When Lynch saw a flier for a charity “plane pull” at JFK Airport, he gathered a group of officers from his precinct to join a contingent of 140, including members of the FDNY, teachers and Pan Am employees, to pull a 220-ton Boeing 747 jumbo jet nicknamed the “Clipper Mandarin” 102 meters in 68 seconds.
“I thought to myself, ‘This is a good cause, and there’s no reason that we can’t have a strong showing from the 90th Precinct to help make it a success,’” Lynch said. “It was a good early lesson in the power of union organizing. There are plenty of people who are ready and willing to give their time to support a cause. They just need somebody to tap them on the shoulder and say ‘hey, let’s do this.’”
The event raised money to buy Christmas presents for the children of the Little Flower Orphanage in Wading River on Long Island. It established an annual toy drive that celebrated its 30th anniversary this past year.
As for the “Battle of the Badges,” Lynch believes the legend of the rivalry is more infamous than the reality. He believes there were a few isolated incidents between the two departments that were subsequently blown up on the front pages of the city’s tabloids.
“On a daily basis, cops and firefighters are working side-by-side and treating each other like family,” Lynch said. “Every cop who has worked a midnight tour in the dead of winter has stopped into a firehouse and been welcomed with open arms and a cup of coffee. That was as true in 1988 as it is today.”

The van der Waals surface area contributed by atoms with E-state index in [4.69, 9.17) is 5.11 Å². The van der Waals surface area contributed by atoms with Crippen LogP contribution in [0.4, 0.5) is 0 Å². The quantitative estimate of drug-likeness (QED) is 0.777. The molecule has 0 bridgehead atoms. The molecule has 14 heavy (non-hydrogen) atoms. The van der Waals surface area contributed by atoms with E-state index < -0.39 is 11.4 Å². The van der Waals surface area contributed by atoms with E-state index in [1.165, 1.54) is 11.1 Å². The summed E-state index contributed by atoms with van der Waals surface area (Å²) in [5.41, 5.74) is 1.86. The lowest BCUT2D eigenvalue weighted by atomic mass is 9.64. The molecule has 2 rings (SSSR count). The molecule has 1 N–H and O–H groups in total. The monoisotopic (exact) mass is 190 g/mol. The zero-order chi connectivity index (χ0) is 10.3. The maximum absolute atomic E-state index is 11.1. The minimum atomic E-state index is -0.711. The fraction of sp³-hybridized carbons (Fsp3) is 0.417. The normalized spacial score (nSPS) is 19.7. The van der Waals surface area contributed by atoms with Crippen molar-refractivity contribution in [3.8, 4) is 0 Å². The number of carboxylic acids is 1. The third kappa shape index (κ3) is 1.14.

On March 30, Lynch will accept the “Man of the Year” award at the 6th Annual Bishop Ignatius Catanello Memorial Mass and Scholarship Dinner at Immaculate Conception Center in Douglaston. The annual event raises money to provide financial help for students at Cathedral Preparatory and Seminary High School in Elmhurst.
“It is a tremendous honor,” Lynch said. “I had the pleasure of meeting Bishop Catanello a number of times over the years, and we became fast friends. But I have also heard from many, many police officers who grew up or were educated in Queens and Brooklyn who were influenced by him.
“In fact, our PBA First Vice President John Puglissi served as one of his altar boys at his parish in Howard Beach,” he continued. “I would consider myself lucky to have one-tenth of the impact Bishop Cantanello had in his ministry.”
Lynch grew up in Bayside, the seventh of seven children of a mother from County Mayo in Ireland and a father from Queens. He met his wife, Kathleen, while attending Monsignor Scanlon in the Bronx, and together they raised two sons, Kevin and Patrick, in Bayside just a few blocks from where Lynch grew up.
Kevin and Patrick would eventually join their father in the NYPD, so two of Lynch’s union members aren’t just fellow police officers, they are his flesh and blood. He says like any concerned parent or family members of a police officer, he wants his two sons to return home at the end of every tour, but it doesn’t necessarily affect how he approaches his job.
“When it comes to my role as union president, I always know that the conversations going on around my kitchen table are also happening in 24,000 other cop households,” Lynch said. “The work we do doesn’t just affect cops while they’re on duty, it has an impact on every aspect of their life, especially on their families.